It wasn’t that he didn’t like nightclubs—it wasn’t that at all. He liked certain aspects of them. He liked the unity of strangers all coming together to dance. He liked the music so loud he could feel it in his bones. He even liked the scent of cigarette smoke cocooning him. (He never told Penny this. He knew she wouldn’t understand).
But he didn’t like people tugging at him, trying to dance with him. He didn’t like strangers circling him like he somehow belonged to him. That the music and the dim lighting somehow warranted attention.
He didn’t like that at all.
“Dance with me, Simon!” said Penny as they reached the center of the dance floor. She turned to face him, bobbing energetically to the music. Her purple hair rose and fell as she jumped, and her smile was almost bright enough to cut through the dim lighting.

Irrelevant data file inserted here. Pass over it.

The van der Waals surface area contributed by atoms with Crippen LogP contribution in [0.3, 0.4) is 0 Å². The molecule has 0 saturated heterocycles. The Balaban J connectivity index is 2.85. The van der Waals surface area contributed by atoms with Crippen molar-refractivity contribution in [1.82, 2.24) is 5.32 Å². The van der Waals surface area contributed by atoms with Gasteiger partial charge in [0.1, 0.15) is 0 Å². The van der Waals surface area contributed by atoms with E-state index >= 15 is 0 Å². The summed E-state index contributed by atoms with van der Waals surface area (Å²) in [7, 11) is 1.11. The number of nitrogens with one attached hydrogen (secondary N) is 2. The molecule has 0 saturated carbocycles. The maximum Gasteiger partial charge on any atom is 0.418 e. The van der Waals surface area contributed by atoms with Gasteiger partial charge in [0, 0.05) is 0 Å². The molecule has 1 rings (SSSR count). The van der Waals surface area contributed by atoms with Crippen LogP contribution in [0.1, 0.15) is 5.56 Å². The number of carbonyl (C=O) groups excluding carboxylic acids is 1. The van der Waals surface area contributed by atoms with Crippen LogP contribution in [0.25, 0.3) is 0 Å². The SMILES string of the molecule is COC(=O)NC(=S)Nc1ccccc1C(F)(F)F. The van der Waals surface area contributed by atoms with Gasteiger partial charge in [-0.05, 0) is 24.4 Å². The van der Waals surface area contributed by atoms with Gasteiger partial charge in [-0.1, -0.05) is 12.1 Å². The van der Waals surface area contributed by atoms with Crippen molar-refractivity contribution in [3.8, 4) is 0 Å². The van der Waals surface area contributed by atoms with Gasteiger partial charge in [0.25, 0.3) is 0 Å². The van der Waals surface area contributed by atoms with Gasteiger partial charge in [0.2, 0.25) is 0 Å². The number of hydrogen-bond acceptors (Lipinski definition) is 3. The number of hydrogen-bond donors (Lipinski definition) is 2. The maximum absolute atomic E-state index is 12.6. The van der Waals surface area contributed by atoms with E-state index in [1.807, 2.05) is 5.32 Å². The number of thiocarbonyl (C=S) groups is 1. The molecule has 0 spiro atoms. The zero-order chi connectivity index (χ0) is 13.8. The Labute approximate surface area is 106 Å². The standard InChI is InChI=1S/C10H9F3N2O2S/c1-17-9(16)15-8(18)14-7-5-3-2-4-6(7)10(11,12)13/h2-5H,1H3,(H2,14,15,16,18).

Simon found himself smiling (really, Penny’s smiles were contagious), and before he knew it, he was dancing as well.
Baz wasn’t sure why he went to this particular nightclub. He had been there before of course—everyone in his year had gone. It was basically a rite of passage. But that didn’t mean he liked it.
True, there were certain things he fancied about Embers. He liked the music, and the smoky lights and feeling like he was part of something. What exactly that that something was, he wasn’t sure. But he liked it nonetheless.
He wasn’t sure what he was looking for when he went to the club that night. He wasn’t sure what he would find.
But then again, he never did.
“You dance like an old man,” said Penny, a laugh bubbling from her throat. She spun like a top.